Whether you realized it or not, drugs and drinking take a major toll on the body. In extreme cases of long-term abuse or severe addiction, the damage can be irreversible or even fatal. Fortunately, in many cases the body is able to bounce back. Here’s a timeline of what you can expect to see immediately once you quit drinking or using drugs, and after long-term sobriety of at least one year.

Immediate Changes After Getting Sober

We won’t sugar coat it, things can get a little worse before they get better. Depending on the severity of your drug use, you may experience withdrawal effects that can leave you with uncomfortable symptoms such as insomnia, mood changes, low energy, hallucinations, nausea, and muscle pain. In most cases, these symptoms only last up to a week (cases where they last an extended period of time–or get worse–can be potentially life-threatening and medical attention should be sought immediately). 

Once the withdrawal period passes, two major changes occur: intense cravings (not all cravings, however) and sleep patterns return to normal. With sleep being hugely impactful in multiple areas of our overall health, this causes a positive domino effect of other welcomed improvements in the body. Namely improved mood and increased energy levels. One of the most notable immediate changes after getting sober is the mental clarity or ‘lifting of the fog’. 

You may feel an overall improvement in your sense of well-being as well. Now that your immune system rebounds and is no longer hampered by drug use, it quickly becomes more responsive and once again adept at fighting off illnesses. 

6 Months Sober Physical Changes

In this short span of time, your physical condition is likely to have improved considerably. Not only will you feel better because of improved sleep, better and more stable mood, and stronger immune system, but you’ll probably look a lot better as well, including clearer skin, a better smile, and even healthier hair. 

One of the main contributors to this improvement is the restoration of digestive function–here’s why. Drugs and alcohol disrupt nearly every step of digestion from reduced saliva production to constipation. This, in turn, can lead to decreased appetite. Less food intake means fewer opportunities for the body to get the nutrients it needs. Since we are quite literally what we eat, those nutrients make up the building blocks for our bodies, including our skin and hair.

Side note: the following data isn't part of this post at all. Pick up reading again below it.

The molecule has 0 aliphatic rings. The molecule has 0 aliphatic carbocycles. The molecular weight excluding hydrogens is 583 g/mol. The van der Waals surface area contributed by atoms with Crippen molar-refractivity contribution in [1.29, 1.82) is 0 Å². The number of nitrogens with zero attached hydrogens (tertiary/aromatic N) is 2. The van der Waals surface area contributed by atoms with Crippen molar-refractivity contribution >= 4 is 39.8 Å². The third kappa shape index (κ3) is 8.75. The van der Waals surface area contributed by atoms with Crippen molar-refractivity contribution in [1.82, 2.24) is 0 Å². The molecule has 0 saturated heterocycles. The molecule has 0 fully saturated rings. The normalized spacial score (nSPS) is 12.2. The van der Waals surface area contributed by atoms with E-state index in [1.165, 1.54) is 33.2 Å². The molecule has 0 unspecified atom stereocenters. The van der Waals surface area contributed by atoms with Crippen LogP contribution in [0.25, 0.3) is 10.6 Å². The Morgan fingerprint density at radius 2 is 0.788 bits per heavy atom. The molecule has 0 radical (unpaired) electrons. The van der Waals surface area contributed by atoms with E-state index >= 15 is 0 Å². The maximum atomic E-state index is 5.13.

Good things are taking place inside your body as well. The liver will have finished shedding the fat it accumulated as a result of drug abuse (this fat can lead to a host of other serious liver issues that can both directly and indirectly result in death) which first began around the one-month mark. The liver is integral to a number of key bodily functions including nutrient absorption and cleaning of the blood.

Physical Body Changes: 1 Year Sober

You may not look outwardly different after a year of sobriety compared to six months, but immense physical changes will have taken place internally.  Your liver may have shed dangerous fat, but now much of the scarring of the liver should have cleared up as well, allowing it to return to near normal function.

The heart, another major source of health issues for those with addiction, will also start to experience improvements after one year of being sober. Both stimulants and depressants can end up increasing the risk of cardiovascular stress including stroke, heart failure, and heart attack. Scary, right? Further, the side effects of those conditions that can cause those issues can be a health issue on its own. A healthy heart ensures that your other organs get the oxygen they need to function properly and repair themselves, which makes this physical change a truly remarkable one. 

Non-Physical Benefits of Long-Term Sobriety

While there’s no shortage of benefits one will experience when giving up alcohol or drugs for an extended period of time, some of the most impactful changes will be the ones you can’t see, changes in the mind and spirit. 

Mental health plays a huge role in drug abuse and addiction and can be both the cause of it, or an after-effect that keeps a person using. The ability to have better psychological wellness means greater control over oneself as well as a reduced urge to use drugs in the first place. This positive shift in attitude, cognitive abilities, and mood can make a world of difference for improved relationships with family, friends, romantic partners, and coworkers to enhance overall quality of life.

If you’re looking to begin your recovery journey, you don’t have to do it alone. Find a drug rehab near you today to take the first step in healing your body and mind.